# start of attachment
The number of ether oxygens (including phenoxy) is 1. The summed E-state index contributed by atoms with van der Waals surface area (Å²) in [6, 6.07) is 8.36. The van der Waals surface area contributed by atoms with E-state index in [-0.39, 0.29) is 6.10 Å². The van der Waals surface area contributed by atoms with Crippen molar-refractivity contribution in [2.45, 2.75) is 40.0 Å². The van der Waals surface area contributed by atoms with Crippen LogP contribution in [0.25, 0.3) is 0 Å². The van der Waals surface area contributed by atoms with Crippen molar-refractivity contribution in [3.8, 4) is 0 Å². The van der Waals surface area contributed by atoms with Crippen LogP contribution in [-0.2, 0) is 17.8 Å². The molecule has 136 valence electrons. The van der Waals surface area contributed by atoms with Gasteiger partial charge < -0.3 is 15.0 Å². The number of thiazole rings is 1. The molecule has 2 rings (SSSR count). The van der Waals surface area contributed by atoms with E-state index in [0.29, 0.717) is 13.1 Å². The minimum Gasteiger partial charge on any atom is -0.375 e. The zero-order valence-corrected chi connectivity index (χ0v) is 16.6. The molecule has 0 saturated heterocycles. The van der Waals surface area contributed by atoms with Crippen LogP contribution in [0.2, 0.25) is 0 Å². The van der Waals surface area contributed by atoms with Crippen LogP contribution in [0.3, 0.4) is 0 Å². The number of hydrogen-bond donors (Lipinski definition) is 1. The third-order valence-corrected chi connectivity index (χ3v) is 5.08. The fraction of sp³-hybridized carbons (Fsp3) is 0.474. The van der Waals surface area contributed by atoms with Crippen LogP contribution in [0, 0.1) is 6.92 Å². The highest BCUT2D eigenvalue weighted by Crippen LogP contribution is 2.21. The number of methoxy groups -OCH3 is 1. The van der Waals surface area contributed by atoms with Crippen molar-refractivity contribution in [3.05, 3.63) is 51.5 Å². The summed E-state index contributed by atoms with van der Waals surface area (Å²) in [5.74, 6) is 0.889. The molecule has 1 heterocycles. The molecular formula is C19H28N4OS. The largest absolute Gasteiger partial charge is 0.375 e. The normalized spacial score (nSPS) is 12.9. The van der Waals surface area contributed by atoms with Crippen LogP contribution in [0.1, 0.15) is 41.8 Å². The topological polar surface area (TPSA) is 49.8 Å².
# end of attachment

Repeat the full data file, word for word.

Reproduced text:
The number of ether oxygens (including phenoxy) is 1. The summed E-state index contributed by atoms with van der Waals surface area (Å²) in [6, 6.07) is 8.36. The van der Waals surface area contributed by atoms with E-state index in [-0.39, 0.29) is 6.10 Å². The van der Waals surface area contributed by atoms with Crippen molar-refractivity contribution in [2.45, 2.75) is 40.0 Å². The van der Waals surface area contributed by atoms with Crippen LogP contribution in [0.25, 0.3) is 0 Å². The van der Waals surface area contributed by atoms with Crippen molar-refractivity contribution in [3.8, 4) is 0 Å². The van der Waals surface area contributed by atoms with Crippen LogP contribution in [-0.2, 0) is 17.8 Å². The molecule has 136 valence electrons. The van der Waals surface area contributed by atoms with Gasteiger partial charge < -0.3 is 15.0 Å². The number of thiazole rings is 1. The molecule has 2 rings (SSSR count). The van der Waals surface area contributed by atoms with E-state index in [0.29, 0.717) is 13.1 Å². The minimum Gasteiger partial charge on any atom is -0.375 e. The zero-order valence-corrected chi connectivity index (χ0v) is 16.6. The molecule has 0 saturated heterocycles. The van der Waals surface area contributed by atoms with Crippen LogP contribution in [0.2, 0.25) is 0 Å². The van der Waals surface area contributed by atoms with Crippen LogP contribution in [0.3, 0.4) is 0 Å². The number of hydrogen-bond donors (Lipinski definition) is 1. The third-order valence-corrected chi connectivity index (χ3v) is 5.08. The fraction of sp³-hybridized carbons (Fsp3) is 0.474. The van der Waals surface area contributed by atoms with Crippen LogP contribution in [0, 0.1) is 6.92 Å². The highest BCUT2D eigenvalue weighted by Crippen LogP contribution is 2.21. The number of methoxy groups -OCH3 is 1. The van der Waals surface area contributed by atoms with Crippen molar-refractivity contribution in [3.05, 3.63) is 51.5 Å². The summed E-state index contributed by atoms with van der Waals surface area (Å²) in [5.74, 6) is 0.889. The molecule has 1 heterocycles. The molecular formula is C19H28N4OS. The largest absolute Gasteiger partial charge is 0.375 e. The normalized spacial score (nSPS) is 12.9. The van der Waals surface area contributed by atoms with Crippen LogP contribution in [0.1, 0.15) is 41.8 Å². The topological polar surface area (TPSA) is 49.8 Å².